January was a weak month for auto sales mostly because of bad weather. Fortunately, February proved to be better for automakers; they sold 1.2 million vehicles last month, which is about a 1 percent increase. However, February was not as good a month for sales for all car manufacturers. Listed below are the winners and losers.
The Michigan-based automaker reported February sales of 154,866 units. Not only was it an 11 percent increase, it was also the brand’s best February sales in 7 years. Outstanding sales of the Jeeps accounted for the brand’s great performance last month—it grew 47 percent overall. The Jeep Cherokee SUV sold 12,000 units. As for the Jeep Grand Cherokee, it sold almost 13,000 units, up 34 percent.
The Nissan group performed well on February, with U.S. sales jumping 15.8 percent compared to the previous year. It sold a total of 115,360 vehicles last month. The Nissan brand in particular sold 105,631 units, climbing 16.7 percent and setting a February record.
February sales advanced 24 percent to 34,909 vehicles. Of all Subaru vehicles, those that posted the most noteworthy gains were the redesigned 2014 Forester SUV (up 95 percent) and the Crosstrek crossover (up 68 percent). The sales of the Legacy midsize sedan, whose redesigned version will debut later this year, fell 31 percent.
GM sold 222,104 vehicles on February, 1 percent less than the year earlier. Buick posted some growth, though—18.8 percent to 19,192 units. This is mainly due to the doubling of sales of the small Encore SUV. Moreover, Chevrolet’s redesigned Corvette got a considerable sales boost; sales skyrocketed 150 percent to 2,438 units.
Ford’s February sales dropped 6.1 percent to 183,947. Its new C-Max hybrid reported a 42 percent decline to only 1,853 units. Other models with double-digit losses were the Taurus and Focus. However, the Lincoln was a gainer; Ford sold 6,661 units, a 35.64 percent climb.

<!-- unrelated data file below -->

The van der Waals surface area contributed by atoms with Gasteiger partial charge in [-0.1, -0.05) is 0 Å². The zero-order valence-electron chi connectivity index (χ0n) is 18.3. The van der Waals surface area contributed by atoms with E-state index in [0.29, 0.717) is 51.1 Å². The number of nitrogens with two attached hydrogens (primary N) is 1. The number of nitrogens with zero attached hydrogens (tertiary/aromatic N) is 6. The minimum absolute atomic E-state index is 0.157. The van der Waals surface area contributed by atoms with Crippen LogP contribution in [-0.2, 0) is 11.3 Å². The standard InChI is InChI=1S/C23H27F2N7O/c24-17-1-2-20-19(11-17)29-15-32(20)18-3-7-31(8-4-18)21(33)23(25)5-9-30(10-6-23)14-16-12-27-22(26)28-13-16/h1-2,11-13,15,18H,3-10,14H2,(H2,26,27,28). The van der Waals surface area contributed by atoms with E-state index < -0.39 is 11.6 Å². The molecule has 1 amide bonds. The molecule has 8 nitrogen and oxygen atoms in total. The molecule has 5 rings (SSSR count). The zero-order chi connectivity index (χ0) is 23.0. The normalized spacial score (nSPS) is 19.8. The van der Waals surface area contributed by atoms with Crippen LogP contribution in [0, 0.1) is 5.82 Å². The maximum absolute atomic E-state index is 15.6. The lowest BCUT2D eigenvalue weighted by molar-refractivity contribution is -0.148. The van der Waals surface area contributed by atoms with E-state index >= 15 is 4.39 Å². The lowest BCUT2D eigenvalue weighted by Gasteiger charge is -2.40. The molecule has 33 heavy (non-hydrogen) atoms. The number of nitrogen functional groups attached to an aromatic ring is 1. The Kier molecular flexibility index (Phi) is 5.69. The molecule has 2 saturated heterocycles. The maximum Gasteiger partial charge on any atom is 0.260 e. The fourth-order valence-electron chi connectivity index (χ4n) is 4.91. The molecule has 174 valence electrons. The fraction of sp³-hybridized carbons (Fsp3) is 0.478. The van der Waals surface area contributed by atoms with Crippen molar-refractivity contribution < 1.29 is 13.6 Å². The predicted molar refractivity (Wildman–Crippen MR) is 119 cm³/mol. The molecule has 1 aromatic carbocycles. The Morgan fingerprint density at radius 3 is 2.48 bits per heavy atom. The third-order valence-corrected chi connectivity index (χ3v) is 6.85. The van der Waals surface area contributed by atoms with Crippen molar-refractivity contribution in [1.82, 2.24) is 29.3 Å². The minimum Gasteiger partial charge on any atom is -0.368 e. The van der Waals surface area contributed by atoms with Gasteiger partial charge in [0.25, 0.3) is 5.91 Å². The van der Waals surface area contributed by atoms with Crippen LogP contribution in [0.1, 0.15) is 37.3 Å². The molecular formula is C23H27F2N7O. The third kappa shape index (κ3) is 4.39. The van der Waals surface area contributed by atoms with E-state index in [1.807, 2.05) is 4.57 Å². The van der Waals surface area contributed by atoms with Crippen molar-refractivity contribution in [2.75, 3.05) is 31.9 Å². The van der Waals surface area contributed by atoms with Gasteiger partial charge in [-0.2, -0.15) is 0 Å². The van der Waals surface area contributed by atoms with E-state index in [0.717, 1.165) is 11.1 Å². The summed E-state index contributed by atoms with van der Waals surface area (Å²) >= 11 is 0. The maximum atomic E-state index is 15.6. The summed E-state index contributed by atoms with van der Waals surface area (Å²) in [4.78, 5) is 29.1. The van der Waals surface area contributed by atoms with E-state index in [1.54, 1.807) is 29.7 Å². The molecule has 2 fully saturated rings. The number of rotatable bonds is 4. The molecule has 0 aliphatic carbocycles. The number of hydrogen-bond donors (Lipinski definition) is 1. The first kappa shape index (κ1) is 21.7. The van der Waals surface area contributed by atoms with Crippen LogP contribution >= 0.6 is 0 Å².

Toyota Motor Corp.
The company’s overall February sales (Toyota, Scion and Lexus) slid 4.3 percent to 159,284. The Camry midsize sedan, Avalon big sedan and Prius hybrid all experienced a huge drop in sales. Meanwhile, the 4Runner midsize SUV and Lexus IS sedan had considerable gains (17.2 percent and 129.6 percent, respectively).
Honda and Acura brands suffered a 7 percent sales decline overall with 100,045 units sold in February. Honda was down 8 percent to 88,860 units, while Acura slipped 1.6 percent to 11,545. The sales leaders for both brands were the Crossovers. Sales of Honda’s volume car models, Accord and Civic, declined 12.1 percent and 5 percent respectively.
The Japanese automaker reported February sales of 5,977 units, which is 1.2 percent less than last year’s. The sales leader for last month was the Outlander Sport crossover with 2,348 units sold (up 42.8 percent).
The German automaker’s U.S. sales last month faltered by 13.8 percent. All of its models declined in sales, with the exception of the Jetta sedan (up 1.9 percent to 10,587) and the Beetle convertible (29.2 percent to 911 units).
The brand’s sales for February plummeted 43 percent. The company only sold 2,459 units last month.
The U.S. subsidiary of the South Korean automaker experienced a drop of 6.8 percent in their February sales. The company sold a total of 49,003 vehicles. The Accent subcompact, as well as the Tucson and Santa Fe crossovers, enjoyed double-digit gains. Sales of the Elantra compact was flat with 16,393 units sold.
Hyundai’s corporate sibling reported February sales of 41,218 vehicles, down less than 1 percent from last year. Sales of its redesigned Soul went up 10.8 percent to 10,584 units sold; both the Sportage crossover and Forte compact sedan also had gains of more than 10 percent. However, its 2014 Optima midsize sedan posted lower sales at 11,226 units, a 14.9 percent decline.
Compared to last year, the brand’s February sales dipped 2.4 percent to 24,341. This is despite the impressive sales of the Mazda6 midsize sedan (up 46 percent to 3,945) and CX-5 crossover (up 71.6 percent to 9,353). The Mazda3 compact, known as the automaker’s sales leader, had 31 percent less sales at 7,286.